__Dear Editor, Looks like I'm in trouble. > Lucas Glover and I play the same model year Nike Sumo (although his is the Sumo2 while mine is the Sumo 5000). I guess I'm confused on two issues:
- The retain rate of drivers went from three years to two. Last year, Bomb & Gouge were saying to buy a post-2005 driver. Now, according to Gouge, it has to be within two years. What happens in 2010--we need to buy a new driver every four months?
- Going with Gouge's 'time to upgrade' idea (post-2007, perfectly fit, and NEVER miss the sweetspot), doesn't that make EVERY driver, regardless of year, obsolete? How many amateurs, regardless of handicap, age of driver, etc., hit the sweetspot 100% of the time?
I guess the part that bugs me the most is how wishy-washy the whole process is... and it only seems to be that way with drivers. At least this time, Bomb is the one making the most sense--it's the confidence your driver gives you, whatever it's age, more than the technology. Is there any consistent rules for knowing when it's time to upgrade (other than talking about it when the new models start rolling in)? Thanks.
Justin Blair >
Three Rivers, MI __
Golf Digest Equipment Editor, Mike "Gouge" Stachura, replies:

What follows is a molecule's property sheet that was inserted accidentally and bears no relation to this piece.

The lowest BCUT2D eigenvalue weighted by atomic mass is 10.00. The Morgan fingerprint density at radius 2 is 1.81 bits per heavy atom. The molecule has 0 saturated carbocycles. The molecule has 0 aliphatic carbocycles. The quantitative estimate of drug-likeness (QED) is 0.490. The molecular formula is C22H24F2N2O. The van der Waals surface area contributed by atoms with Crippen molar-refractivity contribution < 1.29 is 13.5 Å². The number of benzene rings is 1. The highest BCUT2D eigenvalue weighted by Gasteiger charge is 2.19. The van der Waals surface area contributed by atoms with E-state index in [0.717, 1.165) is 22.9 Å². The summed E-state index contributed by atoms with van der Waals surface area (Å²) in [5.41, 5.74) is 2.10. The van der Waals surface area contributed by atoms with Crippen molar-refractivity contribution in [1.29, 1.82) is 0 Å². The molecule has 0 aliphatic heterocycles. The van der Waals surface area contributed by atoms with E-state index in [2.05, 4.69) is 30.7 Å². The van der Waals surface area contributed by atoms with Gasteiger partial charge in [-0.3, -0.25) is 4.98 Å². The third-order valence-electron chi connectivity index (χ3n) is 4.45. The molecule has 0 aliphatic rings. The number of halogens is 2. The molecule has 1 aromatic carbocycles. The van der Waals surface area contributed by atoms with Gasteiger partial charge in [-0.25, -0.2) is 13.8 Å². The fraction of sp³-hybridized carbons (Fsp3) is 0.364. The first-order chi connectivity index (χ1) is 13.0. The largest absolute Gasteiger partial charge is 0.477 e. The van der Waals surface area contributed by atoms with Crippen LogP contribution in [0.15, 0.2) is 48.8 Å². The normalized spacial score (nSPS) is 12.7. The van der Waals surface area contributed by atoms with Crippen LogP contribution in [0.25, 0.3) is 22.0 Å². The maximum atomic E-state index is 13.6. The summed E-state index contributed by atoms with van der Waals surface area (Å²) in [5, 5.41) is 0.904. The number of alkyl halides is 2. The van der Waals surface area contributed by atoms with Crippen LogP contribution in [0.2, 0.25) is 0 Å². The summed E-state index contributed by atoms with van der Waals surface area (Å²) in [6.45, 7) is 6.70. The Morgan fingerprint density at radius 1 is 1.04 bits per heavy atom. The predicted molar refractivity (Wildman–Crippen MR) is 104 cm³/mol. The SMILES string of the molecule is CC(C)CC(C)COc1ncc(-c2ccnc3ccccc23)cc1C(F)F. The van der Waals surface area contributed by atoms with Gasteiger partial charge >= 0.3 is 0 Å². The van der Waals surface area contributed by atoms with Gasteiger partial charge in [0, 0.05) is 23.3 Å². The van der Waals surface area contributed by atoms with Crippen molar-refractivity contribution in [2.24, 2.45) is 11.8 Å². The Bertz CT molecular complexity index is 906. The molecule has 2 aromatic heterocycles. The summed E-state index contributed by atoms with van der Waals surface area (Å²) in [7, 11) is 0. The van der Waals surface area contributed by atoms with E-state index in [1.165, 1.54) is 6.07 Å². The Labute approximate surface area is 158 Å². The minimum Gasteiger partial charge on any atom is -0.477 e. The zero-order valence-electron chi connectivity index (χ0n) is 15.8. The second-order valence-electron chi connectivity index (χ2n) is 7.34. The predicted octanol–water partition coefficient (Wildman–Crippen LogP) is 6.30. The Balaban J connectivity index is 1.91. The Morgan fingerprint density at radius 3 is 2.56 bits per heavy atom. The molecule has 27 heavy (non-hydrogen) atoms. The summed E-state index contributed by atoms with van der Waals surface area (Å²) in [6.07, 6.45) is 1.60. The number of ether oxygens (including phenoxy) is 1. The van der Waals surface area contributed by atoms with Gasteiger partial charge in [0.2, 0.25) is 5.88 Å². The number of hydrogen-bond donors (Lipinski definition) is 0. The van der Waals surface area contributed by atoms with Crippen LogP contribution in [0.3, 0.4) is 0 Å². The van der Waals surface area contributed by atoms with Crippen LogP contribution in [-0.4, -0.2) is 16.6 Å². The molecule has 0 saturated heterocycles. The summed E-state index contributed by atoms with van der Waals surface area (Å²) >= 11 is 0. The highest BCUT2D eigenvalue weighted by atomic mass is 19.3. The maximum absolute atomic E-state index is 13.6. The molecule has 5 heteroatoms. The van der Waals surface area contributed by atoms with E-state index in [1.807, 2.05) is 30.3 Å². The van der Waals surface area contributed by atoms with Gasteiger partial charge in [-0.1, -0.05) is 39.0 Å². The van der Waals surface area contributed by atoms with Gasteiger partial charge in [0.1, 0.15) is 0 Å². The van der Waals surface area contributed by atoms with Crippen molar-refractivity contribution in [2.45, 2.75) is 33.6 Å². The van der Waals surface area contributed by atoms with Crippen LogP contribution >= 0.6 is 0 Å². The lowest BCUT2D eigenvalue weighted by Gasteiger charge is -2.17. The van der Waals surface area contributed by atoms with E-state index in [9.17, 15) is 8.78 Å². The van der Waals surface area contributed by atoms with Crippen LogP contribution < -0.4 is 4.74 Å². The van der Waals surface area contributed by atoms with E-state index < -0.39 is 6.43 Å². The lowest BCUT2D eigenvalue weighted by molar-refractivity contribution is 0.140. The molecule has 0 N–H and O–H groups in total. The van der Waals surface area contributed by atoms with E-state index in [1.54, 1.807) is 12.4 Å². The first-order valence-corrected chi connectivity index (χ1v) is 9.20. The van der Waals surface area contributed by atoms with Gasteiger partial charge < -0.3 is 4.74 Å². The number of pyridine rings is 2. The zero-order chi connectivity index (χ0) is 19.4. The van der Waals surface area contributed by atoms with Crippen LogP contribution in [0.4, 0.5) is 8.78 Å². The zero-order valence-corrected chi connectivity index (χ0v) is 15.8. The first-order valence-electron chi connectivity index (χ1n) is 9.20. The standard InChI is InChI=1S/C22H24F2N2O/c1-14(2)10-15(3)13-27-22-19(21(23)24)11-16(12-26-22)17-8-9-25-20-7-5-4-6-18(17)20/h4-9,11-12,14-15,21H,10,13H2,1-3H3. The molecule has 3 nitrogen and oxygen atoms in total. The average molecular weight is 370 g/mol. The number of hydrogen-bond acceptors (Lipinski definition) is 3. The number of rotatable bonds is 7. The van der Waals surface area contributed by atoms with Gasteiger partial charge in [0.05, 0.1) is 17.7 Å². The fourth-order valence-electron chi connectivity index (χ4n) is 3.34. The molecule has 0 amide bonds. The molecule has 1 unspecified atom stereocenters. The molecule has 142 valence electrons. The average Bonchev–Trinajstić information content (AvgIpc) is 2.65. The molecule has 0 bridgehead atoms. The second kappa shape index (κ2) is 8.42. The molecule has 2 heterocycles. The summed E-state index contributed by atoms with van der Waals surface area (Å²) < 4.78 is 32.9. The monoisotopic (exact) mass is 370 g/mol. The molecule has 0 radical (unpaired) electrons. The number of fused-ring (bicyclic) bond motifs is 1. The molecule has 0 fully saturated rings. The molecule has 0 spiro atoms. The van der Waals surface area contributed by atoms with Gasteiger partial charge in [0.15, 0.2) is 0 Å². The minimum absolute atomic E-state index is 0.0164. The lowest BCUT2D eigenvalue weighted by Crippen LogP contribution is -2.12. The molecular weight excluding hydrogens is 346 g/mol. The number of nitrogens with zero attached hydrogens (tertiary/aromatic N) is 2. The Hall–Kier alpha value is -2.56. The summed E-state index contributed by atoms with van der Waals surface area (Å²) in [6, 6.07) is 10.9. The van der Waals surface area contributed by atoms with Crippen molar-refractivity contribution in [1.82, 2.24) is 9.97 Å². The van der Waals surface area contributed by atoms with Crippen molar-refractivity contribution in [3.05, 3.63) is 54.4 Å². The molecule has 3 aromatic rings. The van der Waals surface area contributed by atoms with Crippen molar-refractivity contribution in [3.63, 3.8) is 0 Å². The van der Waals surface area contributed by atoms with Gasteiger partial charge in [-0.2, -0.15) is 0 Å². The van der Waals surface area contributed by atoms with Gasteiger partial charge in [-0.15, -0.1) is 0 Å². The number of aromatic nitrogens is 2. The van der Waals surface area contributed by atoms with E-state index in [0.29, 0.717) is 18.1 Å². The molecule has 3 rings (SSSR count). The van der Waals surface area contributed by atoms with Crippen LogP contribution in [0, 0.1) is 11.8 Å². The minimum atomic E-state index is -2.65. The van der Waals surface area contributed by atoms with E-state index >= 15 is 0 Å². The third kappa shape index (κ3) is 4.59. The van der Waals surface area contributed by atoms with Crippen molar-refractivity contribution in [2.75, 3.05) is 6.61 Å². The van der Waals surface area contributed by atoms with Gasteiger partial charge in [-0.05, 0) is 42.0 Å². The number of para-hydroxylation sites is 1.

"The USGA hasn't changed the driver it uses to test golf balls on its swing robot since upgrading to a titanium model half a dozen years ago. It's not even at the size limit of 460 cc. When you ask USGA Technical Director Dick Rugge why the testing isn't being done on a driver introduced last week or even last year, he'll tell you that it's because when the USGA does testing it only hits balls in the center of the face where the highest spring-like effect is. In other words, mis-hits never happen, and more importantly for
this discussion, since maximum spring like effect is limited, every other spot on the face should produce less spring-like effect and therefore a shorter hit.
So where does that leave us? Engineers are working every day to figure out how to increase performance on those non-center hits. They are expanding that zone by the smallest amounts each and every year. Our robot testing shows that current drivers lose about 3 percent of ballspeed on a 3/4 inch mishit, which is maybe 12 yards or so on a 95 mph. The mission for an engineer every day is to eat into that deficit. As TaylorMade's Chief Technical Officer Benoit Vincent likes to say, "When I get a club to produce 100 percent ballspeed all over the face, then I'll be done."
Do you need a new driver every year? Define need. I wouldn't forgo the mortgage or the weekly groceries for the kids to buy a new driver, but again, if you're not trying a new driver against your current model on an annual basis, you're making a big mistake. That's what launch monitors are for. Making technology work for you doesn't mean buying something just because it's new. It means buying something because you know it's better. And right now you have the technology at your disposal to clearly show you
that yesterday's club is worse, or better, than today's club."